Make a Mission 2020 Pledge

All members of the dive community are encouraged to make a Mission 2020 pledge. And what a great time to align your pledge with your 2019 New Year’s resolutions! Whether sustainability is already a key component of your business model or you’re just getting started, we encourage you to join in by making adjustments (big and small) to your business practices in support of a clean and healthy ocean. See what others in the industry have pledged on Mission 2020’s Who’s In page.

We believe that the global PADI family is a force for good that can help play a critical role in protecting and preserving our oceans for the future if we all make conservation a priority at our places of business.

pledge now - pledge button

Have You Renewed Your PADI Membership for 2019?

Maybe you’ve been busy during the past several months and haven’t had the time to renew your PADI Membership for 2019. If you haven’t renewed, please use one of the following methods as soon as possible to maintain your renewed membership status.

  1. Renew OnlinePADI Pros’ Site
  2. Renew by Email; memdep@padi.com.au
  3. Renew by Phone; +61 2 9454 2888

We appreciate you choosing PADI as your diver training organisation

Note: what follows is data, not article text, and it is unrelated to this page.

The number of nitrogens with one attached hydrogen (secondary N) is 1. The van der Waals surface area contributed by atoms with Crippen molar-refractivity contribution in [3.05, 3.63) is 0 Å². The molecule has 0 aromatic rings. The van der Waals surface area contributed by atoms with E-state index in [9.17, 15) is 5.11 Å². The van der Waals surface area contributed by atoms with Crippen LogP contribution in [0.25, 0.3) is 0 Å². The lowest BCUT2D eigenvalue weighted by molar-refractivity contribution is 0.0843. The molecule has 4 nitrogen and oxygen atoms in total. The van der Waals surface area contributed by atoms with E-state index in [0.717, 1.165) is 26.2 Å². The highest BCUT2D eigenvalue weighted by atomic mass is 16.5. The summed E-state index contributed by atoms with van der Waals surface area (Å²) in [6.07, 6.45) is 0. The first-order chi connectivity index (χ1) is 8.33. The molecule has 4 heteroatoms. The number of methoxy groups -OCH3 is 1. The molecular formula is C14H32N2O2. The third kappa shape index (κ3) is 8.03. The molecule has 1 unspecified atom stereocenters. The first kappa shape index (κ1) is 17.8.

PADI Instructor Examinations for December 2018

1/12/2018 | Bangkok, Thailand

1/12/2018 | Auckland, New Zealand

1/12/2018 | Jakarta, Indonesia

4/12/2018 | Kota Kinabalu, Malaysia

4/12/2018 | Rarotonga, Cook Islands

5/12/2018 | Dili, East Timor

5/12/2018 | Malapascua, Philippines

5/12/2018 | Nha Trang, Vietnam

7/12/2018 | Semporna, Malaysia

8/12/2018 | Dumaguete, Philippines

8/12/2018 | Cairns, Australia

8/12/2018 | Khao Lak, Thailand

8/12/2018 | Bali, Indonesia

8/12/2018 | Phu Quoc, Vietnam

11/12/2018 | Gold Coast, Australia

11/12/2018 | Anilao, Philippines

11/12/2018 | Gili Islands, Indonesia

13/12/2018 | El Nido, Philippines

14/12/2018 | Lembongan, Indonesia

15/12/2018 | Phuket, Thailand

15/12/2018 | Jeju Island, South Korea

15/12/2018 | Singapore